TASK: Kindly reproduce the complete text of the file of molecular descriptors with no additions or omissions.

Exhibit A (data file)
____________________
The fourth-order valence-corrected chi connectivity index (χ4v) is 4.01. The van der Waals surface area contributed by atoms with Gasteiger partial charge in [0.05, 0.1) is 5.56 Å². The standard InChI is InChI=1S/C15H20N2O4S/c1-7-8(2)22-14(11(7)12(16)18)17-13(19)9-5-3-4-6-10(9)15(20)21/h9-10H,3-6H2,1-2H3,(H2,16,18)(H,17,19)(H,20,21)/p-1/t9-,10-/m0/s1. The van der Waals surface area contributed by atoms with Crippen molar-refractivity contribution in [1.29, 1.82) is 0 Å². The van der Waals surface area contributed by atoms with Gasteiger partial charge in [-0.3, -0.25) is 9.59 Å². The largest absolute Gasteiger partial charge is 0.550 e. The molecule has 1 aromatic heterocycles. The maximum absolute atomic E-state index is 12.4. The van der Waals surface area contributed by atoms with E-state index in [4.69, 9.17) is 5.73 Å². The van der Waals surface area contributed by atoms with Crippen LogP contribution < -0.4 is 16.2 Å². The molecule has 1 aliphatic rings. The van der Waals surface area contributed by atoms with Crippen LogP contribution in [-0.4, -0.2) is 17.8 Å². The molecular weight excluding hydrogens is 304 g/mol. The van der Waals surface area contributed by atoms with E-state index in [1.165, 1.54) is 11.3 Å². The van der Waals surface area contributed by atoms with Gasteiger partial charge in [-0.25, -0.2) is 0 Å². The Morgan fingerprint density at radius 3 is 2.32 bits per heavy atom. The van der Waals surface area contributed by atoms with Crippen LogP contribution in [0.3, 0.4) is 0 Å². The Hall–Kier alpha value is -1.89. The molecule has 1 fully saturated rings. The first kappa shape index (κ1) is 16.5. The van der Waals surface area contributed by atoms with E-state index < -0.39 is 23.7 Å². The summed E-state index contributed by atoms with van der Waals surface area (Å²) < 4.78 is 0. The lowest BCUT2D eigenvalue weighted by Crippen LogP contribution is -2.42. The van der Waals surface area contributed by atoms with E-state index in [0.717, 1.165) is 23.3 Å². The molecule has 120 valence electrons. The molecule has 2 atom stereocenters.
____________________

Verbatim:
The fourth-order valence-corrected chi connectivity index (χ4v) is 4.01. The van der Waals surface area contributed by atoms with Gasteiger partial charge in [0.05, 0.1) is 5.56 Å². The standard InChI is InChI=1S/C15H20N2O4S/c1-7-8(2)22-14(11(7)12(16)18)17-13(19)9-5-3-4-6-10(9)15(20)21/h9-10H,3-6H2,1-2H3,(H2,16,18)(H,17,19)(H,20,21)/p-1/t9-,10-/m0/s1. The van der Waals surface area contributed by atoms with Crippen molar-refractivity contribution in [1.29, 1.82) is 0 Å². The van der Waals surface area contributed by atoms with Gasteiger partial charge in [-0.3, -0.25) is 9.59 Å². The largest absolute Gasteiger partial charge is 0.550 e. The molecule has 1 aromatic heterocycles. The maximum absolute atomic E-state index is 12.4. The van der Waals surface area contributed by atoms with E-state index in [4.69, 9.17) is 5.73 Å². The van der Waals surface area contributed by atoms with Crippen LogP contribution < -0.4 is 16.2 Å². The molecule has 1 aliphatic rings. The van der Waals surface area contributed by atoms with Crippen LogP contribution in [-0.4, -0.2) is 17.8 Å². The molecular weight excluding hydrogens is 304 g/mol. The van der Waals surface area contributed by atoms with E-state index in [1.165, 1.54) is 11.3 Å². The van der Waals surface area contributed by atoms with Gasteiger partial charge in [-0.25, -0.2) is 0 Å². The Morgan fingerprint density at radius 3 is 2.32 bits per heavy atom. The van der Waals surface area contributed by atoms with Crippen LogP contribution in [0.3, 0.4) is 0 Å². The Hall–Kier alpha value is -1.89. The molecule has 1 fully saturated rings. The first kappa shape index (κ1) is 16.5. The van der Waals surface area contributed by atoms with E-state index < -0.39 is 23.7 Å². The summed E-state index contributed by atoms with van der Waals surface area (Å²) < 4.78 is 0. The lowest BCUT2D eigenvalue weighted by Crippen LogP contribution is -2.42. The van der Waals surface area contributed by atoms with E-state index in [0.717, 1.165) is 23.3 Å². The molecule has 120 valence electrons. The molecule has 2 atom stereocenters.